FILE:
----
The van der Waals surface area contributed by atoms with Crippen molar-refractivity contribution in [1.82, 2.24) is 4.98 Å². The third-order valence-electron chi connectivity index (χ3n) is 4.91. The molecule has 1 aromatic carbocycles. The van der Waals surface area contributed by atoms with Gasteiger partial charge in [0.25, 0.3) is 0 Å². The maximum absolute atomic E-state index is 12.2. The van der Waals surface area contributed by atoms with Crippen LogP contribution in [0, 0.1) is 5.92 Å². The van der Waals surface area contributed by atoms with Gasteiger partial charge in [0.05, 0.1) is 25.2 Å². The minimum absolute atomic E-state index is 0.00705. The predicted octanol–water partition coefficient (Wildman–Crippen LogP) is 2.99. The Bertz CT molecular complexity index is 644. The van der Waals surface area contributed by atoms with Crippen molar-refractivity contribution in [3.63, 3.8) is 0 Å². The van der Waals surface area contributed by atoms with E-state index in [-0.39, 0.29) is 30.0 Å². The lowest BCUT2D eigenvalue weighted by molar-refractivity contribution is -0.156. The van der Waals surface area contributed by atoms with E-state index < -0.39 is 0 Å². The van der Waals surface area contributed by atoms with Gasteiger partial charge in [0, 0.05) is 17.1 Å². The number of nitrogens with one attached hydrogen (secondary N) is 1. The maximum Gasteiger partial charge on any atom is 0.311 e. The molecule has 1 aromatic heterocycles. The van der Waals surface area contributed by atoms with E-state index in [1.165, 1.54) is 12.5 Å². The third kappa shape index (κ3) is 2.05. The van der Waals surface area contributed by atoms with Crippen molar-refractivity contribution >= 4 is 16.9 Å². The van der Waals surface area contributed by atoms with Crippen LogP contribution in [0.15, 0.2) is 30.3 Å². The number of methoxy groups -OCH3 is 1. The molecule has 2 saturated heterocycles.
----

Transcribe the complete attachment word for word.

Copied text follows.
The van der Waals surface area contributed by atoms with Crippen molar-refractivity contribution in [1.82, 2.24) is 4.98 Å². The third-order valence-electron chi connectivity index (χ3n) is 4.91. The molecule has 1 aromatic carbocycles. The van der Waals surface area contributed by atoms with Gasteiger partial charge in [0.25, 0.3) is 0 Å². The maximum absolute atomic E-state index is 12.2. The van der Waals surface area contributed by atoms with Crippen LogP contribution in [0, 0.1) is 5.92 Å². The van der Waals surface area contributed by atoms with Gasteiger partial charge in [0.05, 0.1) is 25.2 Å². The minimum absolute atomic E-state index is 0.00705. The predicted octanol–water partition coefficient (Wildman–Crippen LogP) is 2.99. The Bertz CT molecular complexity index is 644. The van der Waals surface area contributed by atoms with Crippen molar-refractivity contribution in [3.63, 3.8) is 0 Å². The van der Waals surface area contributed by atoms with E-state index in [-0.39, 0.29) is 30.0 Å². The lowest BCUT2D eigenvalue weighted by molar-refractivity contribution is -0.156. The van der Waals surface area contributed by atoms with E-state index < -0.39 is 0 Å². The van der Waals surface area contributed by atoms with Gasteiger partial charge in [0, 0.05) is 17.1 Å². The number of nitrogens with one attached hydrogen (secondary N) is 1. The maximum Gasteiger partial charge on any atom is 0.311 e. The molecule has 1 aromatic heterocycles. The van der Waals surface area contributed by atoms with E-state index in [1.165, 1.54) is 12.5 Å². The third kappa shape index (κ3) is 2.05. The van der Waals surface area contributed by atoms with Crippen molar-refractivity contribution >= 4 is 16.9 Å². The van der Waals surface area contributed by atoms with Crippen LogP contribution in [0.15, 0.2) is 30.3 Å². The number of methoxy groups -OCH3 is 1. The molecule has 2 saturated heterocycles.